Political differences are no longer ‘unzera’ – between us

Bernie Farber

With the dissolution of organizations such as Canadian Jewish Congress (CJC) and the weakening of other groups like B’nai Brith Canada, the once open-hearted Canadian Jewish community has retrenched. Eschewing progressive initiatives of the past, where the fight for human and civil rights was paramount, today, legitimate concern about the security of the State of Israel has become the sole focus. As a result, Prime Minister Stephen Harper, with his strong support for the Jewish state, has successfully used this fear as a wedge and helped cement a shift in Jewish voting patterns, moving them rightward.

To be clear, all three political leaders support the State of Israel. And there are many Canadian Jews who identify as progressive Zionists and remain fully engaged with the Jewish state. However, this isn’t the same as supporting the present Likud party. Yet today, support for Israel is being portrayed by many as support for Israeli government policy, even if progressive Canadian Jews disagree with Prime Minister Benjamin Netanyahu’s vision.

This issue has divided the community like no other, especially as we head toward a federal election. Don’t get me wrong: politics and Jews have always had a love/hate relationship. For decades, Jews relished arguments of any political nature. Indeed, during the heyday of CJC, shouting matches between community leaders on the left and right were commonplace, but they were always kept unzera, amongst ourselves.

Harper has cleverly changed that channel. Today, Jews who are seen as not supporting Harper are publicly shamed to a point that many prefer silence than to engage in political discussion. After all, to be labelled a Jew who is anti-Israel for refusing to support the Tory government is a badge few want to wear.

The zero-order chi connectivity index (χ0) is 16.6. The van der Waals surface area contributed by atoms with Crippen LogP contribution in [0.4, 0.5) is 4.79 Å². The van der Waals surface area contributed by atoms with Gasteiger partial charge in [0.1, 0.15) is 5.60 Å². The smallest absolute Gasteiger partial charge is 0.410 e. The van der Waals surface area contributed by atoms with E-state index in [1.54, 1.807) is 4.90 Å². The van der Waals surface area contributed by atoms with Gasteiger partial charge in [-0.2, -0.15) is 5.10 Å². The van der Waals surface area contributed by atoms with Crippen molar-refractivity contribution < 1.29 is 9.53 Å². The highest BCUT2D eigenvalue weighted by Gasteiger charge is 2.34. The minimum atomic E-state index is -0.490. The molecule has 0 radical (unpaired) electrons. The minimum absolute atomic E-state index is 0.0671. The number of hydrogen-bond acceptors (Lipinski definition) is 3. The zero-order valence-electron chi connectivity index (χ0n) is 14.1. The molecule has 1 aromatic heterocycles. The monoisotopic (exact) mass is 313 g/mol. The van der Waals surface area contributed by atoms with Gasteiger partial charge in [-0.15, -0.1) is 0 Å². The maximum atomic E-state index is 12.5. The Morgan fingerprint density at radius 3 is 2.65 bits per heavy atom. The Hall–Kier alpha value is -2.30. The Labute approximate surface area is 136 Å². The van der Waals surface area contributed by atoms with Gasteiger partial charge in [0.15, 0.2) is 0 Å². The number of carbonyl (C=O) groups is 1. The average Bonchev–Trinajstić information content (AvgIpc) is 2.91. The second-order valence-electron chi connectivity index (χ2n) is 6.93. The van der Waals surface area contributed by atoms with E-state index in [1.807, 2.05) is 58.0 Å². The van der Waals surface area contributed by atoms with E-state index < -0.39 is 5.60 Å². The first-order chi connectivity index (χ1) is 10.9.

Recently a Montreal Gazette opinion piece written by an admitted Jewish Liberal lamented the fact he was being treated as a “one-issue” voter. Many Jews, I believe, silently share his concerns.

Yet our Jewish neighbours to the south seem to struggle less with the use of Israel as a divisive community wedge. In fact, the vast majority of American Jews remain Democrats, despite attempts by the American Jewish right to paint President Barack Obama as anti-Israel. Why?

The answer is at once simple and complex. In a nutshell, many American Jews have ancestors who came to North America well before the Holocaust and were, therefore, less directly affected by it, while many Canadian Jews are only one or two generations removed from the attempted genocide of the Jewish People. Thus there remains an existential angst among many Canadian Jews when it comes to the State of Israel as the last bastion of protection for the Jewish People. As a son of a Holocaust survivor, I understand, and even somewhat relate to, this fear.

Today’s political antics have changed our community. Never-before-seen visceral and venomous attacks have surfaced publicly. Jewish philanthropist Barry Sherman was lambasted by a former publisher of a Jewish magazine for having the audacity to support Liberal Leader Justin Trudeau. When the editor’s fulminations were made public, the extremist Jewish Defense League shunned appeals from the mainstream Centre for Israel and Jewish Affairs and picketed Sherman’s home during a fundraiser for Trudeau.

In the end, all of these machinations may very well have a salutary effect on the Canadian Jewish community. While there was a definite shift to the right among Jewish voters in the last election, the seeds for that shift are no longer in play. Many in the community are simply fed up with the community being used as a political pawn, which will, I believe, influence this October’s vote. Remember: at least half of our community did not vote Tory in the last election.

Whichever way it goes, one thing is for certain: it’s no longer business as usual for the once-progressive Jewish community. Things have changed, and while the pendulum may be swinging back, I am not sanguine about it ever reaching the same balance we once had.